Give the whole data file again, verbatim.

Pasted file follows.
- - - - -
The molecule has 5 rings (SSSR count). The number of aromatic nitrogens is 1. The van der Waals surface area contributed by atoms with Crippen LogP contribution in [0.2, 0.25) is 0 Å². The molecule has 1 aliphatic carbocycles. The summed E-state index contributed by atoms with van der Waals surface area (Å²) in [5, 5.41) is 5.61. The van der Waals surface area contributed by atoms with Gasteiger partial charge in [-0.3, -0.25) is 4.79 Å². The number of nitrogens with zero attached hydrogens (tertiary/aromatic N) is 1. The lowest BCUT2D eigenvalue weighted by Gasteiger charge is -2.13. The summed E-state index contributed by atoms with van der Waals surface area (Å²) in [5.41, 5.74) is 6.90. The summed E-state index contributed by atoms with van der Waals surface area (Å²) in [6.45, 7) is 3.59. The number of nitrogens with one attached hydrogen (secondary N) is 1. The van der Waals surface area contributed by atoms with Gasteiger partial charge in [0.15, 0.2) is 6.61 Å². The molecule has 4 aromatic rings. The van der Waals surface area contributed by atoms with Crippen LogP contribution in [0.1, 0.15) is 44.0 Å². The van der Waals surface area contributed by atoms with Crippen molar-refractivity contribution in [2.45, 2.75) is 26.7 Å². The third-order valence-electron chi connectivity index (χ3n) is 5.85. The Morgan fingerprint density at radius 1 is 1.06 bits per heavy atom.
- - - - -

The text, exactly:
The molecule has 5 rings (SSSR count). The number of aromatic nitrogens is 1. The van der Waals surface area contributed by atoms with Crippen LogP contribution in [0.2, 0.25) is 0 Å². The molecule has 1 aliphatic carbocycles. The summed E-state index contributed by atoms with van der Waals surface area (Å²) in [5, 5.41) is 5.61. The van der Waals surface area contributed by atoms with Gasteiger partial charge in [-0.3, -0.25) is 4.79 Å². The number of nitrogens with zero attached hydrogens (tertiary/aromatic N) is 1. The lowest BCUT2D eigenvalue weighted by Gasteiger charge is -2.13. The summed E-state index contributed by atoms with van der Waals surface area (Å²) in [5.41, 5.74) is 6.90. The summed E-state index contributed by atoms with van der Waals surface area (Å²) in [6.45, 7) is 3.59. The number of nitrogens with one attached hydrogen (secondary N) is 1. The van der Waals surface area contributed by atoms with Gasteiger partial charge in [0.15, 0.2) is 6.61 Å². The molecule has 4 aromatic rings. The van der Waals surface area contributed by atoms with Crippen LogP contribution in [0.1, 0.15) is 44.0 Å². The van der Waals surface area contributed by atoms with Crippen molar-refractivity contribution in [2.45, 2.75) is 26.7 Å². The third-order valence-electron chi connectivity index (χ3n) is 5.85. The Morgan fingerprint density at radius 1 is 1.06 bits per heavy atom.